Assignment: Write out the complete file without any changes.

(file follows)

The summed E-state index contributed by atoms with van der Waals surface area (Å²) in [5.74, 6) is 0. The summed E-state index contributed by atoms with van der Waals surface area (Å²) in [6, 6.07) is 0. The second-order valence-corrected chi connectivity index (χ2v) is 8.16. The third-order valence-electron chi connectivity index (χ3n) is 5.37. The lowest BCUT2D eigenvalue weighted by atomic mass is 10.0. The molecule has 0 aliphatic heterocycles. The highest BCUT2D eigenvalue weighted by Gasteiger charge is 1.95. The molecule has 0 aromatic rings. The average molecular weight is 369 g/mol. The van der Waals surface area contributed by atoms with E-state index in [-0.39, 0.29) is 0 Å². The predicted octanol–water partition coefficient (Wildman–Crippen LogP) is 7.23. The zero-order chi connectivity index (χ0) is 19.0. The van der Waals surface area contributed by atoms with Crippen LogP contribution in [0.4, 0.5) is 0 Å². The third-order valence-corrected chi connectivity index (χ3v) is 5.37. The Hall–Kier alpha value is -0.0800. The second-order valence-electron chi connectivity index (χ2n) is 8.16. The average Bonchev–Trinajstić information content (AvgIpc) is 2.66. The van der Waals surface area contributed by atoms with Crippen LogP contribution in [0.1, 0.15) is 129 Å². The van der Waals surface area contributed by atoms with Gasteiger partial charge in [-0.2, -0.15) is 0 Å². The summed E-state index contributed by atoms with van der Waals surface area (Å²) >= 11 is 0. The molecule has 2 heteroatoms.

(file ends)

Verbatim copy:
The summed E-state index contributed by atoms with van der Waals surface area (Å²) in [5.74, 6) is 0. The summed E-state index contributed by atoms with van der Waals surface area (Å²) in [6, 6.07) is 0. The second-order valence-corrected chi connectivity index (χ2v) is 8.16. The third-order valence-electron chi connectivity index (χ3n) is 5.37. The lowest BCUT2D eigenvalue weighted by atomic mass is 10.0. The molecule has 0 aliphatic heterocycles. The highest BCUT2D eigenvalue weighted by Gasteiger charge is 1.95. The molecule has 0 aromatic rings. The average molecular weight is 369 g/mol. The van der Waals surface area contributed by atoms with E-state index in [-0.39, 0.29) is 0 Å². The predicted octanol–water partition coefficient (Wildman–Crippen LogP) is 7.23. The zero-order chi connectivity index (χ0) is 19.0. The van der Waals surface area contributed by atoms with Crippen LogP contribution in [0.4, 0.5) is 0 Å². The third-order valence-corrected chi connectivity index (χ3v) is 5.37. The Hall–Kier alpha value is -0.0800. The second-order valence-electron chi connectivity index (χ2n) is 8.16. The average Bonchev–Trinajstić information content (AvgIpc) is 2.66. The van der Waals surface area contributed by atoms with Crippen LogP contribution in [0.1, 0.15) is 129 Å². The van der Waals surface area contributed by atoms with Gasteiger partial charge in [-0.2, -0.15) is 0 Å². The summed E-state index contributed by atoms with van der Waals surface area (Å²) >= 11 is 0. The molecule has 2 heteroatoms.